German physician and medical author; born at Regensburg July 11, 1807; died at Erlangen March 10, 1850. He was one of the pioneers of the modern school of medicine in Germany, and numbered Professor Virchow among his pupils. Canstatt studied at the University of Vienna and, later, under Schönlein at Würzburg, where in 1831 he obtained his doctor's degree. A year later he went to Paris to study Asiatic cholera, then epidemic in the French capital. His monograph on this disease, published the same year, attracted the attention of the Belgian government, which commissioned him to plan a cholera hospital.

He remained in Brussels until 1838, when he returned to Regensburg to practise ophthalmology, in which he had won signal success in Belgium. The same year he was appointed official physician to the provincial law court at Ansbach, where he remained until 1843. On the death of Hencke (1843) he was called to the University of Erlangen to fill the chair of pathology. Three years later he was attacked by tuberculosis, and thinking that a change of air would benefit him, he went to Pisa, Italy; but he remained there for a short time only, and on his return to Erlangen he died.

Canstatt's greatest service to medicine was the conception and publication of the "Jahresbericht über die Fortschritte der Gesammten Medicin Aller Länder," begun in 1841 and continued after Canstatt's death by Professor Virchow. The work next in importance was his "Handbuch der Medicinischen Klinik" (1841). Other publications were: a monograph on diseases of the eyes (1841); "Die Cholera in Paris" (1832); "Ueber die Krankheiten der Choreida" (1837); "Die Krankheiten des Höheren Alters und Ihre Heilung" (1839); "Die Specielle Pathologie und Therapie," etc. (1841-42); a monograph on Bright's disease (1844); and "Klinische Rückblicke und Abhandlungen" (1848).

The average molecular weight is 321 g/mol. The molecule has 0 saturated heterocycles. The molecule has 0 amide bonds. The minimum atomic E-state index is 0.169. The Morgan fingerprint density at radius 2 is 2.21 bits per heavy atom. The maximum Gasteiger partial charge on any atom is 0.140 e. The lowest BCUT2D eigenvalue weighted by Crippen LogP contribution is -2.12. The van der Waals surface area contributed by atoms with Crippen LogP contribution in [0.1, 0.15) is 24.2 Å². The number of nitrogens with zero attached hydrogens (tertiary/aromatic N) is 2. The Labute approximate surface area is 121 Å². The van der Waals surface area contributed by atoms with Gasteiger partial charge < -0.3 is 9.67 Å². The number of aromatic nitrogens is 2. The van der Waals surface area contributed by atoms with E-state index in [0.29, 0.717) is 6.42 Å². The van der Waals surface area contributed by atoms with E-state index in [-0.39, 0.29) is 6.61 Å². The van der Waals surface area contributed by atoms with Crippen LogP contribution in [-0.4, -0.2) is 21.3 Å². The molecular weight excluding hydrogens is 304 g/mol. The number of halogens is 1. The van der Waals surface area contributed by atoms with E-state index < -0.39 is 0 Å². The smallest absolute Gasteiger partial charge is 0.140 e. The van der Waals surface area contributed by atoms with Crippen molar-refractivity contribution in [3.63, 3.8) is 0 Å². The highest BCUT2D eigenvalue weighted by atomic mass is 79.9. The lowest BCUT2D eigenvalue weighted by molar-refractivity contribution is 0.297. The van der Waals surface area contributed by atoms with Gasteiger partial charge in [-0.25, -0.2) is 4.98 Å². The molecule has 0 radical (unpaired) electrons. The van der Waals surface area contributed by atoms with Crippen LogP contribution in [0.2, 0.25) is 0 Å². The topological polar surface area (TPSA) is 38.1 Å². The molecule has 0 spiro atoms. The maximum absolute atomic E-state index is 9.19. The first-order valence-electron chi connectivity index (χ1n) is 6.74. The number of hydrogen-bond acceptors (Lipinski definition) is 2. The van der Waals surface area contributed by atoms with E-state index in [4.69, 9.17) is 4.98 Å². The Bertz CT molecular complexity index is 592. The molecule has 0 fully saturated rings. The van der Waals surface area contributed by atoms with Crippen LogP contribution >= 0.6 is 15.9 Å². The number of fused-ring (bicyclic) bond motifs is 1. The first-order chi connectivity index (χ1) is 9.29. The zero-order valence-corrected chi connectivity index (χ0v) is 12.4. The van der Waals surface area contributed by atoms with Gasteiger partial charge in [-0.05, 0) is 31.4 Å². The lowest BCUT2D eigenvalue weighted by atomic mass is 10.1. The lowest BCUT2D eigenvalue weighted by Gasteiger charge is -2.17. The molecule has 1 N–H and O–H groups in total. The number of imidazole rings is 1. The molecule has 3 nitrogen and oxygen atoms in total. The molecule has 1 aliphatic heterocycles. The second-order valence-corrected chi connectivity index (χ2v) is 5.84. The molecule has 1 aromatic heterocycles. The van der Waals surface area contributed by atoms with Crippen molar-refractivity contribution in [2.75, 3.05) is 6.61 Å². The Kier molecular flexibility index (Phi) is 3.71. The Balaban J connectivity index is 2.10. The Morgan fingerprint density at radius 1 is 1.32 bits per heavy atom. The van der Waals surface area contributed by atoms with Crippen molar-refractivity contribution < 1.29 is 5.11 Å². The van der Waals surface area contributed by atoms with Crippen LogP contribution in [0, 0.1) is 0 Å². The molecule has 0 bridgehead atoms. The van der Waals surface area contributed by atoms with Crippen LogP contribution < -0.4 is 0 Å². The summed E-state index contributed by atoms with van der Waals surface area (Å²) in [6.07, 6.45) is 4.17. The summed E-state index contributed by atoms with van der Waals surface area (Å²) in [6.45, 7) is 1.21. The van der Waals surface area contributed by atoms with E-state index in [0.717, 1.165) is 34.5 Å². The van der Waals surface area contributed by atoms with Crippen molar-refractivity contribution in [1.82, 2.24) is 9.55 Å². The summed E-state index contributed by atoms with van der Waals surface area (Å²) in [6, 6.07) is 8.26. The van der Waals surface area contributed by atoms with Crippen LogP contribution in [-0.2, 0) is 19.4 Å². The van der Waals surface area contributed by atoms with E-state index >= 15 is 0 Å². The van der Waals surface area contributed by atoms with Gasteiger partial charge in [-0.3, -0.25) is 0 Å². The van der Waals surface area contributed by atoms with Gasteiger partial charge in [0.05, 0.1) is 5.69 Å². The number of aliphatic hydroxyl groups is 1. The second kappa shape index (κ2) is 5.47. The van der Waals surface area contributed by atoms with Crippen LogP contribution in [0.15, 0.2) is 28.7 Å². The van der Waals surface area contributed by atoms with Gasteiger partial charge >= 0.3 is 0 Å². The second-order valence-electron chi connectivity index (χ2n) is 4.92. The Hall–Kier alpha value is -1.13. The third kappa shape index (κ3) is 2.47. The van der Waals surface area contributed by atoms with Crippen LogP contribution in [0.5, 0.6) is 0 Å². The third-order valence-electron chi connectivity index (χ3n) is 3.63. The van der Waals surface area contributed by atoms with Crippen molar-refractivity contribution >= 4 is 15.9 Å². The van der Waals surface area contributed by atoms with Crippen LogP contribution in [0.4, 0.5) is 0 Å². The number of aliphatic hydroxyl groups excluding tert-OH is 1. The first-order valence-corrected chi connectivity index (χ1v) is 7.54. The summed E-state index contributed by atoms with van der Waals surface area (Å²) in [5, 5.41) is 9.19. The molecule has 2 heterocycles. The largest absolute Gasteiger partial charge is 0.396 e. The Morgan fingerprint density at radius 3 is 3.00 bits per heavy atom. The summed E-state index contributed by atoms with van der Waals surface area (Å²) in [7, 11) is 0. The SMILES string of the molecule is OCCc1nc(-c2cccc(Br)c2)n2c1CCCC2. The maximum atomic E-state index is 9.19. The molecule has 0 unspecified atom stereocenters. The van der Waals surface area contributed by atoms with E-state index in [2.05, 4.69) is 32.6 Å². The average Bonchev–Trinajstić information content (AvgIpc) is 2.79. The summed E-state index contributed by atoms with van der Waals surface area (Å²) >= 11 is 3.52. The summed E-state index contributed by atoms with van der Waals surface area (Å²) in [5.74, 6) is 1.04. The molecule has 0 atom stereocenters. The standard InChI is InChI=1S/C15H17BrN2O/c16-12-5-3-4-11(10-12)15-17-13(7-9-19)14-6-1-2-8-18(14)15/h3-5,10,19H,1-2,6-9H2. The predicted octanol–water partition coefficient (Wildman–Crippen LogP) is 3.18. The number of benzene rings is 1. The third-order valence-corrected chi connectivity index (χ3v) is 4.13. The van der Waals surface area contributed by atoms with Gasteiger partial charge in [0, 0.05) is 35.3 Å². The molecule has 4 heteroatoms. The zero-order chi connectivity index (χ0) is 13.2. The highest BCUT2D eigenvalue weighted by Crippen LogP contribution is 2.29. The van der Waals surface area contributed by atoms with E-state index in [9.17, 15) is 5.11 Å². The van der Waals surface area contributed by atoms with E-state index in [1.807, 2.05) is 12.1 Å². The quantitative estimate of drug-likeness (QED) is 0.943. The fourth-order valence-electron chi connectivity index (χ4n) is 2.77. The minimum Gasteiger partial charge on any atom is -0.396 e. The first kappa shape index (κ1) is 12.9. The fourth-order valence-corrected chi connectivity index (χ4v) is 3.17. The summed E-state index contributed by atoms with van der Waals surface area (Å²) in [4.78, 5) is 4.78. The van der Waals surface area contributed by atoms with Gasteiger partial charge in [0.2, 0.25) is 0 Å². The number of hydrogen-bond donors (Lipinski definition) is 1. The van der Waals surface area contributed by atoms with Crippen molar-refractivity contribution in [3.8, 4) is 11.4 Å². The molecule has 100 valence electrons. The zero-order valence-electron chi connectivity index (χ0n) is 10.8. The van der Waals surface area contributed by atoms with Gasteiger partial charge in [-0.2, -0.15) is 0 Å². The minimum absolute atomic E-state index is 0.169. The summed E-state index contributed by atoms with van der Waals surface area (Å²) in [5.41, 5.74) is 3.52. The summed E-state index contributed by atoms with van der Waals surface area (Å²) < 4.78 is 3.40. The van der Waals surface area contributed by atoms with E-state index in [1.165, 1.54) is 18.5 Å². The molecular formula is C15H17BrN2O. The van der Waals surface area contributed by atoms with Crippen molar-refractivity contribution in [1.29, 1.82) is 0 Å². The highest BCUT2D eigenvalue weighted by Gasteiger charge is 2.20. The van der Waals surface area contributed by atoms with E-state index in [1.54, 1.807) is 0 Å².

• Allgemeine Deutsche Biographie, iii. 762-764;
  • Meyers, Konversations-Lexikon, iii. 841.
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